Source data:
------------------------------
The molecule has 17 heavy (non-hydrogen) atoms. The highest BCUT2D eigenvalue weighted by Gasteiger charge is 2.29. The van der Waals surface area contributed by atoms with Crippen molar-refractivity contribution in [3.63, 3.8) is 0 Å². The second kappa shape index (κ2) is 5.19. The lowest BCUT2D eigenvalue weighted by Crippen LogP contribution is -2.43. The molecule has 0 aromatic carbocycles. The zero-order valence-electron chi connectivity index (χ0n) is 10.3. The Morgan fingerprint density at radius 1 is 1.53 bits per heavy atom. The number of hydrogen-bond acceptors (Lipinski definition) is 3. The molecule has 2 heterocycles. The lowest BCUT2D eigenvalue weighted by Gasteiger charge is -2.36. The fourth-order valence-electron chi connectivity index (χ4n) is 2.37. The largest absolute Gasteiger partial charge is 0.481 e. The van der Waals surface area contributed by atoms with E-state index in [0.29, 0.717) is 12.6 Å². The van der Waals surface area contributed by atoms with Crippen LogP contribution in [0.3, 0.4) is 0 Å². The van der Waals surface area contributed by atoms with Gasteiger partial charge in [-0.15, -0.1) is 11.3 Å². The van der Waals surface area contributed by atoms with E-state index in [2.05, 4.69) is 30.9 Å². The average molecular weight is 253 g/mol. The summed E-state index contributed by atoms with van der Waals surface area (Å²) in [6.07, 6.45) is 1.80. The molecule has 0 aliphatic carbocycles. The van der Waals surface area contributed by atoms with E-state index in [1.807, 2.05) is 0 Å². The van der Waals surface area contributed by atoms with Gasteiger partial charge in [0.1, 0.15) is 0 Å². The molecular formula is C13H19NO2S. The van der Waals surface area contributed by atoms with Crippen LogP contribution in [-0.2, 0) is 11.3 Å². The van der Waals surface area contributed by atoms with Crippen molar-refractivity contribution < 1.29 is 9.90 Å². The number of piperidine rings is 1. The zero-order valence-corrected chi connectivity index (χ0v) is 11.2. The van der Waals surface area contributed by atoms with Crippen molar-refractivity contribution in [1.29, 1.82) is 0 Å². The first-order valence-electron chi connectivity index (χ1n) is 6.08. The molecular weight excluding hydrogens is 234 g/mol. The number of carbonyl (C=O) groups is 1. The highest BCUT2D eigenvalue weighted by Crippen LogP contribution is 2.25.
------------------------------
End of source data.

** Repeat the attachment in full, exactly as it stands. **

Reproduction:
The molecule has 17 heavy (non-hydrogen) atoms. The highest BCUT2D eigenvalue weighted by Gasteiger charge is 2.29. The van der Waals surface area contributed by atoms with Crippen molar-refractivity contribution in [3.63, 3.8) is 0 Å². The second kappa shape index (κ2) is 5.19. The lowest BCUT2D eigenvalue weighted by Crippen LogP contribution is -2.43. The molecule has 0 aromatic carbocycles. The zero-order valence-electron chi connectivity index (χ0n) is 10.3. The Morgan fingerprint density at radius 1 is 1.53 bits per heavy atom. The number of hydrogen-bond acceptors (Lipinski definition) is 3. The molecule has 2 heterocycles. The lowest BCUT2D eigenvalue weighted by Gasteiger charge is -2.36. The fourth-order valence-electron chi connectivity index (χ4n) is 2.37. The largest absolute Gasteiger partial charge is 0.481 e. The van der Waals surface area contributed by atoms with E-state index in [0.29, 0.717) is 12.6 Å². The van der Waals surface area contributed by atoms with Crippen LogP contribution in [0.3, 0.4) is 0 Å². The van der Waals surface area contributed by atoms with Gasteiger partial charge in [-0.15, -0.1) is 11.3 Å². The van der Waals surface area contributed by atoms with E-state index in [2.05, 4.69) is 30.9 Å². The average molecular weight is 253 g/mol. The summed E-state index contributed by atoms with van der Waals surface area (Å²) in [6.07, 6.45) is 1.80. The molecule has 0 aliphatic carbocycles. The van der Waals surface area contributed by atoms with E-state index in [1.807, 2.05) is 0 Å². The van der Waals surface area contributed by atoms with Gasteiger partial charge in [0.1, 0.15) is 0 Å². The molecular formula is C13H19NO2S. The van der Waals surface area contributed by atoms with Crippen LogP contribution in [-0.2, 0) is 11.3 Å². The van der Waals surface area contributed by atoms with Crippen molar-refractivity contribution < 1.29 is 9.90 Å². The number of piperidine rings is 1. The zero-order valence-corrected chi connectivity index (χ0v) is 11.2. The van der Waals surface area contributed by atoms with Crippen molar-refractivity contribution in [1.29, 1.82) is 0 Å². The first-order valence-electron chi connectivity index (χ1n) is 6.08. The molecular weight excluding hydrogens is 234 g/mol. The number of carbonyl (C=O) groups is 1. The highest BCUT2D eigenvalue weighted by Crippen LogP contribution is 2.25.